When God flows out of a pen

I believe that God can flow out of a pen.


I believe that God calls us to live interesting and meaningful lives, not balanced ones. I believe in the potential that arises from conversation. I believe in hyacinths. I also believe in the transcending power of grace and, that if we really want to understand God, we need to talk to poets.

 

The definition of what poetry is varies. “A poem begins with a lump in the throat,” said Robert Frost. According to Carl Sandburg, “Poetry is an echo, asking a shadow to dance,” and Marianne Moore defines poetry as “Imaginary gardens with real toads in them.”


Poets thrive in Sabbath, where time, space and matter unfold in a holy fashion. Poets don’t carry umbrellas and never speak in “therefores.”


Those who are thinking about church and planning its future could probably use a bit more poetry.


Robert Browning was convinced that “God is the perfect poet.” I don’t know if that’s true. I do know this poet-God should be evoked in more sanctuaries. Poetry thrives on mystery. So does any good liturgy and all great devotion.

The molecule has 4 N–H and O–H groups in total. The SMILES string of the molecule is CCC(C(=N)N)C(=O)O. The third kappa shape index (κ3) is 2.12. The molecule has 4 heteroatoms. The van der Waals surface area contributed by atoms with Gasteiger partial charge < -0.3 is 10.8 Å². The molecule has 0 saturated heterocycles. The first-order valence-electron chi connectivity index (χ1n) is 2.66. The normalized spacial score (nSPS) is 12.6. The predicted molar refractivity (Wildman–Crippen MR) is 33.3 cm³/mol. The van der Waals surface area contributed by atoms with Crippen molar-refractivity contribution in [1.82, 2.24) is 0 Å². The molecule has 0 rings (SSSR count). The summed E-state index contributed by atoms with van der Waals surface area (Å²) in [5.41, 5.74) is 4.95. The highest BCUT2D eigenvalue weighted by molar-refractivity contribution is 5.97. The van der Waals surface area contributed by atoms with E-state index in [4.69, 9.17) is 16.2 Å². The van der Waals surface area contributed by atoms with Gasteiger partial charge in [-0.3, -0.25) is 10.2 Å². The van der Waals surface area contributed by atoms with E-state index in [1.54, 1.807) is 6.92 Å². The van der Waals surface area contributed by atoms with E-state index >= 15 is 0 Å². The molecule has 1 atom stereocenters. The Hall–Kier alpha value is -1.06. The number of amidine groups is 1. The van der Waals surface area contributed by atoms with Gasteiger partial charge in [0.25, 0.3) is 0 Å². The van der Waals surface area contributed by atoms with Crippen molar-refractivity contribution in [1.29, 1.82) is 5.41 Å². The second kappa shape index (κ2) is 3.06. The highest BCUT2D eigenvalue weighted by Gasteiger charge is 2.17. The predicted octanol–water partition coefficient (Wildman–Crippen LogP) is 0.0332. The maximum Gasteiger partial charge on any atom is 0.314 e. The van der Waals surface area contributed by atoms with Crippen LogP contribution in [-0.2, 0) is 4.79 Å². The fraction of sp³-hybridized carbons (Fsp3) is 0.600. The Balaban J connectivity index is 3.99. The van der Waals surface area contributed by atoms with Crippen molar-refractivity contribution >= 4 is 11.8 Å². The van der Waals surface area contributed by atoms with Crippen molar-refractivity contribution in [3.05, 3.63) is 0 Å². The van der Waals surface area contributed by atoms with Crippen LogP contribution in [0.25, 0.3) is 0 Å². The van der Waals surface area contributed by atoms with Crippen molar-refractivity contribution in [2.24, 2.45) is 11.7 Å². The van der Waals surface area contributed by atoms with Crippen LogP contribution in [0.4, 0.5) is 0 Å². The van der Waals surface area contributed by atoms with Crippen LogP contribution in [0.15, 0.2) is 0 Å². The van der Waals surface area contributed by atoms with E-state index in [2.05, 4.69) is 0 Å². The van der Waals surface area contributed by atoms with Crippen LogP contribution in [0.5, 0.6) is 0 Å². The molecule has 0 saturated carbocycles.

I subscribe to The Writer’s Almanac with Garrison Keillor. Each morning, I’m greeted by a poem in my inbox, an act which in and of itself feels like a small moment of daily grace. I usually find myself wanting the poems to deliver great meaning to my day. But they tend to just make me pause, and sometimes smile.


Joesph Joubert said, “You will find poetry nowhere unless you bring some of it with you,” and I think that is probably true.


I’m not sure what the church would look like if it was crammed with poetic intention. Part of me is convinced that beauty, creativity, spookily authentic emotion, and dramatic license would flourish in astonishing ways. But that’s my rhyme and reason. Each person, I’m sure would bring their own meter and schemes to set the cross upon.


I’m not sure why poetry is missing from religion today. I do know we’re a little less for it’s absence. Salman Rushdie said, “A poet’s work is to name the unnameable, to point at frauds, to take sides, start arguments, shape the world, and stop it going to sleep.


Amen. Let the ink flow.

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One response to “When God flows out of a pen

  1. Thanks for your blog on poetry. I agree. Have you ever read any of George MacDonald’s book: Diary of An Old Soul?

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